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Status 2022
The transparent user

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What's the big deal if Facebook knows our age and relation­ship status? "I don't really have anything to hide anyway" is the response of many people who dismiss the issue of data protection. Ben sees it differ­ently. The soft­ware developer knows that age and relation­ship status are merely the tip of the iceberg.

What's the big deal if Facebook knows our age and relation­ship status? "I don't really have anything to hide anyway" is the response of many people who dismiss the issue of data protection. Ben sees it differ­ently. The software developer knows that age and relation­ship status are merely the tip of the iceberg. In this interview, Ben explains what is happening beneath the surface of the ocean of data called the "internet," what else Facebook & Co. know about us, and how Ben protects his privacy.

Ben, what's hap­pening beneath the surface of the ocean of data called the "internet"?

I recently did a self-test to figure that out. I wanted to carefully examine the extent to which data about me is collected and passed along without my noticing it. For this purpose, I have analyzed all data movements that take place while surfing the net. Those related to Facebook, Netflix, Google and many others. After visiting only three websites, all the data generated by me was transferred to 141 third-party servers. After 15 minutes, it was already 505 servers. With this data, all 505 of these servers are in a position to create an indivi­dual profile of me and to continue processing it.

505
connections to external servers had been established after 15 minutes, mainly to tracking and advertise­ment services

What do Facebook, Google and other portals know about us, and most importantly: from what sources?

98
different kinds of personal data about you is stored by Facebook, according to netzpolitik.org. Among them the size of your flat in m², the age of your car, and how many loans you've taken out.

What do these portals do with our private information?

They create precise digital profiles of us in order to "improve" the quality of their service. The more Google knows about our interests, for instance, the more effectively the search machine can find tailored results for us on the internet, or show us advertise­ments that fit our interests or life situation. Everyone is probably familiar with the banner showing the exact shoes they just looked at three days earlier on a completely different device. We also must not forget that many services that are offered for free online are financed by the revenue that they receive from banner ads. Among these you'll also find many inde­pen­dent news­papers that provide valuable journalism. These are a bedrock of our demo­cracy, yet they probably couldn't survive without this revenue. This also holds true for other free online offers, such as weather reports.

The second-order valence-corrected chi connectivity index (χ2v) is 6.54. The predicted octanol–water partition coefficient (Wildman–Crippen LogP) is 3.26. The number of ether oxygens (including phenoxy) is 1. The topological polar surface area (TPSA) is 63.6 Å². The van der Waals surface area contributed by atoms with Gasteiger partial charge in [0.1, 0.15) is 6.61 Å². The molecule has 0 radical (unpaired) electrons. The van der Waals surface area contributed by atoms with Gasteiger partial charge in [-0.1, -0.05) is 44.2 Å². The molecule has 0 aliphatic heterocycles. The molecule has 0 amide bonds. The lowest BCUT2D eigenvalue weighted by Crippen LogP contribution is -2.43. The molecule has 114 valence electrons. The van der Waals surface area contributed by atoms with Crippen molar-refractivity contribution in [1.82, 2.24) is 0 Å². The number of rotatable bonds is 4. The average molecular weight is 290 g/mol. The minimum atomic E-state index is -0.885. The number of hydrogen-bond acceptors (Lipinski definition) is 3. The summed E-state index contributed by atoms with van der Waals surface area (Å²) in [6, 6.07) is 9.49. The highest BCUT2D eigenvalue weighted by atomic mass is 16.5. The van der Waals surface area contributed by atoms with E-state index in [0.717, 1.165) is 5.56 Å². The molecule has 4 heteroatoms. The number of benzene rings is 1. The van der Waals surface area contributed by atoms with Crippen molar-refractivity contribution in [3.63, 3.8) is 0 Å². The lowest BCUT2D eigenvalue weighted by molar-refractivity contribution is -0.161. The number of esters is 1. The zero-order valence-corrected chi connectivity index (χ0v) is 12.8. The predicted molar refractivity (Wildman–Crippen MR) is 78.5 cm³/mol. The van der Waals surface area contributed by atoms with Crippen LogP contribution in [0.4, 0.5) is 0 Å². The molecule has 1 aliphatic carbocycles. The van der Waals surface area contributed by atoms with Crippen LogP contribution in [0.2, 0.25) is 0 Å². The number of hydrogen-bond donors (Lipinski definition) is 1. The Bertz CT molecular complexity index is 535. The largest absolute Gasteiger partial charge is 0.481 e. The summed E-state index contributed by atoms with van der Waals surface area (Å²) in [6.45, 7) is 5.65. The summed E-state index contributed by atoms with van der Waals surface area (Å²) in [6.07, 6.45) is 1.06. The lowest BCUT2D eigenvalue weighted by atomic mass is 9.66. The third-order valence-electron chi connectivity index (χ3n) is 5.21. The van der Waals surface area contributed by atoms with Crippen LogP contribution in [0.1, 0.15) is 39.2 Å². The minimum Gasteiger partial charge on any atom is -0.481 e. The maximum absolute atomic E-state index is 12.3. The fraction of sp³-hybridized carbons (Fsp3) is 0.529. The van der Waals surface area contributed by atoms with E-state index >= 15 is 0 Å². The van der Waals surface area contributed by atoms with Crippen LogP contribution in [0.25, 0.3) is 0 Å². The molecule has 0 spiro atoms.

The problem with all this, however, is that our private data doesn't neces­sari­ly end up in reliable hands. An investi­gation by the inde­pen­dent Norwegian research organi­zation SINTEF found that the dating service Grindr, for example, has sold the HIV status of its members to third-parties. In the recent Facebook data scandal, 87 million profile records found their way into the hands of the company Cambridge Analytica, which is said to have used this data to sway the elec­tion in favor of Donald Trump. I also wouldn't want to imagine what hackers could get up to with my down-to-the minute movement profile should they get hold of this data. And of course, the more they know about us, businesses could come to deci­sions that are to their benefit and our disadvantage. Insurance compa­nies, for example, could use our HIV status or sporting behavior to decide whether to insure us or not, or at what rate. If we willingly disclose this information, this would be, without question, a completely legitimate practice. Knowledge is power. Not everyone uses this power to our advantage, however - we should be aware of this. For example, when we purchase a vacuum robot or search for strategies online against burnout.